It’s been a year since the last U.S. troops were pulled out of Afghanistan after 20 years of war. But while the battles have ended, there are still outbreaks of violence, including a bomb attack outside the Russian Embassy in Kabul on Monday morning.
A spokesman for the Kabul police, Khalid Zardan, said at least one person was killed and 10 more injured in the blast while. Russia’s Foreign Ministry, however, said in a statement that two members of the embassy staff at been killed in the attack, which no group immediately claimed responsibility for.
Despite the sporadic attacks — many of them targeting Afghanistan’s Taliban rulers — the overall level of violence across the country has dropped since the extremist group retook power a year ago. But that doesn’t mean the Afghan people have recovered from the decades of warfare in their country.
CBS News correspondent Imtiaz Tyab recently returned to Afghanistan and visited a village that was caught in the crossfire during the height of the war, and he met some of the people still struggling to rebuild their lives.
Tyab found the streets of Wardak Province bustling once again. Less than an hour’s drive from Kabul, the Taliban stronghold saw little of the progress and freedom that the capital Kabul did during the two decades of America’s longest war.
The village of Daagbaghri is just one of many in the region that became trapped in the middle of the war. Today, it looks like a jumble of ancient ruins. But the pain from what happened in the village is still felt by those who once called it home.
It’s hard to imagine that only 20 years ago, when the U.S. launched its invasion of Afghanistan to topple the Taliban, that Daagbaghri was a thriving village full of families. It quickly became a front line between the Taliban and U.S. forces. The village was destroyed, and everyone left.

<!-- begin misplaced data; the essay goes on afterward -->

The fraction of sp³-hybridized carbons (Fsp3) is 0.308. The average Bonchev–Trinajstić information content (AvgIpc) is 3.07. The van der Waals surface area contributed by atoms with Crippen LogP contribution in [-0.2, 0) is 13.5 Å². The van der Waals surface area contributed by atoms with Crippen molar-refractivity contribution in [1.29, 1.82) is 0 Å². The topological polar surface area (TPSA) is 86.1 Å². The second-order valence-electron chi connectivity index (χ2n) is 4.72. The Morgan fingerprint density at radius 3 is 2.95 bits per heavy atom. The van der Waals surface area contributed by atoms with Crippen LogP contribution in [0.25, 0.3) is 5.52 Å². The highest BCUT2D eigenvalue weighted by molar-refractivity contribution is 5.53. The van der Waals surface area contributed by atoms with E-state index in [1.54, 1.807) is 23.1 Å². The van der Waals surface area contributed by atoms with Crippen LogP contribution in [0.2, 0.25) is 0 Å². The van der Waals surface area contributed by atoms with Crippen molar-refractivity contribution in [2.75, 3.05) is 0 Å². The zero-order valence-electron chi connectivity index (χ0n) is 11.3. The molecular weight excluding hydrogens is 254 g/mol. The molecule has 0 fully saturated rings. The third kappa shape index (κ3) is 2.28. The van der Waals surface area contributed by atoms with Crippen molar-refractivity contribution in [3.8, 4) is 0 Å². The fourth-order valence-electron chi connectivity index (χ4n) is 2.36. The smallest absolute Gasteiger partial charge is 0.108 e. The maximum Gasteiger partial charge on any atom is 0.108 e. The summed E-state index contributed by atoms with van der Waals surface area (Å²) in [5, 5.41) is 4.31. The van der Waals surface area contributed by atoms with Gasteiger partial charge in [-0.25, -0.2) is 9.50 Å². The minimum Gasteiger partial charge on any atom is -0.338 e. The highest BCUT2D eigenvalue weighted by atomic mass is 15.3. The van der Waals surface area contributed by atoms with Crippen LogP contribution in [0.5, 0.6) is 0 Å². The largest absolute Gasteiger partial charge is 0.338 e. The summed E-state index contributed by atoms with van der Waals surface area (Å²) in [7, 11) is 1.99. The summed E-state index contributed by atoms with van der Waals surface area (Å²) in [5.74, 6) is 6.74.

Everyone, that is, but Marshal, the village’s only remaining resident.
“The fighting was very intense here,” he told Tyab. “Bullets hit every house. U.S. tanks would stop on the main road and shoot at our houses.”
In the bitter battles between the Taliban and U.S. forces, ordinary families were all too often caught in the middle, sometimes accused of supporting the Taliban.
The harsh tactics used by some U.S. forces and their Afghan allies in raids across rural Afghanistan are well documented. The killings, as well as the lack of accountability, drove many people living in these areas to support the Taliban.
Tyab met Minhajuddin, a father who said he was arrested in a night raid by U.S. forces 12 years ago in one of the villages nestled in a valley in Wardak Province. He said three of his sons were shot dead as they slept. CBS News cannot confirm his account, but it has been consistent over the years, and American raids were common in the area.
Tyab asked Minhajuddin what the forces who arrested him asked during his interrogation.
“When the Americans arrested me that night, they asked where the Taliban were,” he told CBS News. “I told them I had no connections with them… I asked if they had any proof that I had met the Taliban and they had no answer.”
“So, basically, your sons were killed because of a mistake? They came to the wrong house?” asked Tyab.
“When they couldn’t prove it they started asking me why I didn’t support the government more,” he said. “I kept asking, ‘how should I cooperate more?'”
Asked who he blames for the death of his sons, Minhajuddin didn’t hesitate: “We blame the Americans,” he said. “Why did they kill innocent people?”
By 2015 the U.S. forces in Afghanistan had left Wardak to the Afghan Army. An abandoned base there now flies the Taliban flag: A remnant of the recent past that still haunts those who call the area home.